When my dad and mom came to visit recently, I came upon my dad, alone in the living room.  He was perched on the arm of the sofa, squeezed back by the end table and wall of bookshelves.  He had half of the Hardy Boys books out on the end table, and as I came upon him, was holding one in his hand, his fingers cupping the spine in an old and familiar way.  I stopped for a minute, watching.  His face was one of a man deep within himself.  Something about the way he held the book, had the others stacked out, spoke of this being an act his hands remembered.  I saw for a minute through the years to a young boy's obsession.

Turning from past to present.  Manasseh had found, as I cleaned, a stack of his brother's pogs.  He picked them carefully out from the flotsam and jetsam of their room - the Legos, Playmobil characters, blocks, race cars, clothes and puzzle pieces.  He brought them as I was working to the living room, and had them all spread out on the cushion of an armchair.  Spread out in a grid.  Each had its place.

I watched him finish up his project with a satisfied, 'now my world is safe' look on his face.  And identified that same look as the one on his grandfather's face, in that same room, a few weeks ago... and, I would guess, on the same man's, then boy's, face, sixty years ago.

Thursday, March 6, 2014

The Tension Between Hope and Faith

The wind had picked up some time during the night.  All I knew is I was awake, now, to the thundering torrent of monsoon rains on the tin roof, just feet above my head.  It would come in rolling waves of sound, each gust throwing the drops with  unchecked fury against our little house.  The mat wall at the head of my bunk gave a thin illusion of shelter from the elements outside.  The wind was angry that night.  

It had hurtled over untold leagues of ocean, to our lagoon, where it beat the friendly water into an unfamiliar beast.  It strong armed the supple palms, who tossed their heads in defeat, letting loose their coconuts with emphatic thuds onto the saturated sand.  The village huts, low and hugging the ground, hunched their shaggy shoulders as the monsoon wind bullied up and over and through them.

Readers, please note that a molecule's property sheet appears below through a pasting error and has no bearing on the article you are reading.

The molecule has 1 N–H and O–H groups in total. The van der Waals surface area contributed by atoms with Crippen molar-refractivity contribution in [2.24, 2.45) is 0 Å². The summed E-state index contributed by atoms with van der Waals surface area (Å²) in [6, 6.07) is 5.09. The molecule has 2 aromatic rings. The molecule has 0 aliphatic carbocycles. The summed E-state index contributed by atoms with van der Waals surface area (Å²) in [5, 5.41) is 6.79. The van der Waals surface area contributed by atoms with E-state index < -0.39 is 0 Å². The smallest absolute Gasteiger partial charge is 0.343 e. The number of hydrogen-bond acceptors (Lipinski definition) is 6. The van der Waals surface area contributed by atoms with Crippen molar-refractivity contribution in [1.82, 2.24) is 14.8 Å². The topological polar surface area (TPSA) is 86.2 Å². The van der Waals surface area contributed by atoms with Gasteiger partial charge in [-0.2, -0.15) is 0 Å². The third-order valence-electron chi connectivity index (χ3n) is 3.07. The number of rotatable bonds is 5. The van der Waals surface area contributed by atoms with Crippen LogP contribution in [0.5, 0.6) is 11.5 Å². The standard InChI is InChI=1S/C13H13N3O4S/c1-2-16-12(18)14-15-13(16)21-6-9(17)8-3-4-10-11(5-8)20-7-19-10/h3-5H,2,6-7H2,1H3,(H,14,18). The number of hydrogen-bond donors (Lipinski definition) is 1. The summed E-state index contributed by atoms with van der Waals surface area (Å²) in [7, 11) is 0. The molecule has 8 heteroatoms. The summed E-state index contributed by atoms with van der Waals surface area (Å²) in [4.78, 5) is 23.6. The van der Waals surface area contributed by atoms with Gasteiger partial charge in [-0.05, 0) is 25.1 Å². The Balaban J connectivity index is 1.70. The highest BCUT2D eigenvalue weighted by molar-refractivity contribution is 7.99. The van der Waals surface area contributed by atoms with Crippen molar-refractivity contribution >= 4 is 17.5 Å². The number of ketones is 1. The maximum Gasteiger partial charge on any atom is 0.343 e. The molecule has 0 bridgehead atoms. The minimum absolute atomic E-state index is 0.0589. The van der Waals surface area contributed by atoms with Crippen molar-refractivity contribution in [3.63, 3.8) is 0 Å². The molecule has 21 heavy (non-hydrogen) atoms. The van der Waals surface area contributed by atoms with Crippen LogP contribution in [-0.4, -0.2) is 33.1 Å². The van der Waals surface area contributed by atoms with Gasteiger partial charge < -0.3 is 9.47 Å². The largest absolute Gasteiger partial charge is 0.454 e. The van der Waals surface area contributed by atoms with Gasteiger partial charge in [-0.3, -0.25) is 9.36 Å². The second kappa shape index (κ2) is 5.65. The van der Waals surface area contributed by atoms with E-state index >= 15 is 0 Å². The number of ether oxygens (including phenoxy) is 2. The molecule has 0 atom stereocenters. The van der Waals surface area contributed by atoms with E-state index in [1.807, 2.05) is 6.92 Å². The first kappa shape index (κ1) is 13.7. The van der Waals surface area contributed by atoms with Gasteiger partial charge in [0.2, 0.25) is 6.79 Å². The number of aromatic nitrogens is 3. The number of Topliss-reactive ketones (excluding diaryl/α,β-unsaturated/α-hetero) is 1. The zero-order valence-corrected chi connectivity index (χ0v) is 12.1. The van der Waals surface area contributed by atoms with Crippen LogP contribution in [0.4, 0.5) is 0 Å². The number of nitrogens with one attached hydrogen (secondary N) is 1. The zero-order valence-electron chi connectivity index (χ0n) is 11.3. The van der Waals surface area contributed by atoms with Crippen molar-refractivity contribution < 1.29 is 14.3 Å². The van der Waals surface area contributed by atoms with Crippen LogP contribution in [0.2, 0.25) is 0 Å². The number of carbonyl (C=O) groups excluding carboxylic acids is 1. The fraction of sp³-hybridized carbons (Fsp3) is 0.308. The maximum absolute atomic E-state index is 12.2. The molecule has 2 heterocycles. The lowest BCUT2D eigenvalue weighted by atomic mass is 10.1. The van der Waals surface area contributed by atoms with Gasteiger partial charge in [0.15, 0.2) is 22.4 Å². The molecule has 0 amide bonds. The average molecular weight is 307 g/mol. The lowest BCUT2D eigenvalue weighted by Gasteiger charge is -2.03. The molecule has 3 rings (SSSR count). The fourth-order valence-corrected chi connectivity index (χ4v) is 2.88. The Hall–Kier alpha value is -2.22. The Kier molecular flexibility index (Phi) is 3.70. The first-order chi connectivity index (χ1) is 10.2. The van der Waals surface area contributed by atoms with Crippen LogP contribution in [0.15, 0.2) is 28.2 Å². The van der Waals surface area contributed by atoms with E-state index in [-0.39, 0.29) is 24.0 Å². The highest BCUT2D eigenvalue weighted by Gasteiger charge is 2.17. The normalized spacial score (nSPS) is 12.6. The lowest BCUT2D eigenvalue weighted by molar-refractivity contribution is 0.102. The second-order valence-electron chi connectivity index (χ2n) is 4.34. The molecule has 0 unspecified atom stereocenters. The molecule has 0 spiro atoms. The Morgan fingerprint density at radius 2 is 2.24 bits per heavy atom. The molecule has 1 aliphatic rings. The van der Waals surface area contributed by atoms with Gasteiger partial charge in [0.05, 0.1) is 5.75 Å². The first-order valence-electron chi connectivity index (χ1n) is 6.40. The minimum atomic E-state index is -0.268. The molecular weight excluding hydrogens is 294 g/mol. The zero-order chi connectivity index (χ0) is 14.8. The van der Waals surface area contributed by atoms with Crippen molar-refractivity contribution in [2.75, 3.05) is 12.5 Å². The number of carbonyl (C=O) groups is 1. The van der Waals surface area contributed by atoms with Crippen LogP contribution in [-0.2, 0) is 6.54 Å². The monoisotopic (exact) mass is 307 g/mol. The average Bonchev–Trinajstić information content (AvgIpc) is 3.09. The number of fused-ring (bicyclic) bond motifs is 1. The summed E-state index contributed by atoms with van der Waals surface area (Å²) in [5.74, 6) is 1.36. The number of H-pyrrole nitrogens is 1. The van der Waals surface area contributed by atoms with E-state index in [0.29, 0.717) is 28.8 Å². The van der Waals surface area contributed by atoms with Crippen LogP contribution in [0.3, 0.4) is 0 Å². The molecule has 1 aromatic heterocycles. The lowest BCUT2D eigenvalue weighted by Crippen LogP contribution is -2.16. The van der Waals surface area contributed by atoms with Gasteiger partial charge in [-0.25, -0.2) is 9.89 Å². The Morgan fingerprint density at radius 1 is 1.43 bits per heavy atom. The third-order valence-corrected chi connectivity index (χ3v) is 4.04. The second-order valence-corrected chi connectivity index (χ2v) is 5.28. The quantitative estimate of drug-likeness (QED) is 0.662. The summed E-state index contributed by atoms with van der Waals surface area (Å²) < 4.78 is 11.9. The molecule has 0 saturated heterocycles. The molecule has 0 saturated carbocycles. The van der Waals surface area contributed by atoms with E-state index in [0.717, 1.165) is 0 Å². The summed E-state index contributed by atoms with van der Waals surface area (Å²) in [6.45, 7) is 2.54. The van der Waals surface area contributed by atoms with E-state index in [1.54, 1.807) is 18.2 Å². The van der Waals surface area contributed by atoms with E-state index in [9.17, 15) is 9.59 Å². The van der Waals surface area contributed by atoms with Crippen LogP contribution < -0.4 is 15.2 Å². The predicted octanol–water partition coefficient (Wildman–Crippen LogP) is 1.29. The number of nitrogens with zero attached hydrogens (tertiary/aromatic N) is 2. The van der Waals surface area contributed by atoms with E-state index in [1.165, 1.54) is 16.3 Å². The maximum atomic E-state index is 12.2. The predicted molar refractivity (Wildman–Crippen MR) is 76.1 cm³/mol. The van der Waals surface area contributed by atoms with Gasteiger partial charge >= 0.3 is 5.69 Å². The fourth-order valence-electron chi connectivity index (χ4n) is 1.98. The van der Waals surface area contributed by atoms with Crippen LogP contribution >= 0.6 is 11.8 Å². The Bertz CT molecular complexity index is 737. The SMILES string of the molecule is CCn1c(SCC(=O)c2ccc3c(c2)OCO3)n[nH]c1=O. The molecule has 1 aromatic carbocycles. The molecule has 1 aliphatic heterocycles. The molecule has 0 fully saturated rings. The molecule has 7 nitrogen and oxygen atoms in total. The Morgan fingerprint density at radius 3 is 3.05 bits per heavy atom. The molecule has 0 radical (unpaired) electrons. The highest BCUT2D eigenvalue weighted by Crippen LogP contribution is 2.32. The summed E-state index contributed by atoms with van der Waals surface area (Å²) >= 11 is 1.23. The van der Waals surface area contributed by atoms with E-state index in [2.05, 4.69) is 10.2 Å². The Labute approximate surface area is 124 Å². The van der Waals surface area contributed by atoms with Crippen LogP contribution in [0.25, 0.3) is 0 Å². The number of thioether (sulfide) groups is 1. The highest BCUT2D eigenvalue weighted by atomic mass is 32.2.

I lay scared and still in my bed up close to the sloping roof.  Our house wasn't a village hut.  It did have mat walls, but it was built on stilts, two yards up from the ground.  The metal posts were sunk several feet into the island's sandy ground, and were attached to our floor joists with flimsy L-brackets.  With every gust of wind that pushed against the house, it swayed like a drunk man on its feet.  And with every sway, my mind's eye saw it rising up off its stilts and twirling into the gale, Wizard of Oz style, out to the waiting sea.  

I had no hope in my heart, in that moment, that things would turn out well.  Everything was dark.  Everything was loud and wet and scary, and the wind was certainly too big for me and even for the house.  So clearly could I see the inevitable unmooring of the house from its stilts, that I planned what to do when it happened.  I would flatten myself out on my bed.  I would kick a hole in the mat wall.  I would jump from the house just before it landed into the ocean.  The disaster would happen, of this I was certain.  I just didn't know which roaring gust of wind would be the one.
I did not have hope that all would be well.  But, perversely, my heart trusted.  I was certain the house would fall, but I was also certain that God was there.  I could feel Him, in the dark, in the fear, sitting with me.  My heart could hear His love in the midst of the chaos.  I knew that He was there, and that He knew what would happen, and that He loved me.  


This is the paradox I've been mulling over lately.  It seems to me that often in my life, I have either no hope but lots of faith, or I have lots of hope and little faith.  

For example.   

When I was 10 weeks pregnant and started bleeding heavily ... I had little hope that the baby would live.  But I had lots of trust that God was there and He cared for me.  Conversely, when we were in the process of negotiating for our current home, I had a stubborn hopefulness that refused to go away, that it would be ours, but I had very little faith that God even cared where we lived.

If you graphed hope and faith along an axis, they would look like sine waves of inverted positive and negative polarity.  

Hope waxes and wanes along the axis of life, and so does faith.  Sometimes hope is rising while faith decreases.  Sometimes hope decreases while faith gets stronger.  Sometimes, they exactly coincide and these are the moments when everything is the safest.  It feels the safest and most comfortable when your hope for the future is bright, while at the same time your faith that God is for you and loves you and that you are hearing Him clearly, is strong.  

What's hard is when either your hope or your faith wane.  Because then, there is no surety.  Then, you're not holding onto the monkey bars with both hands, but with one.  And you cling desperately with the one hand - cling either to the hope that refuses to disappoint, or to the faith that's sure of the Unseen.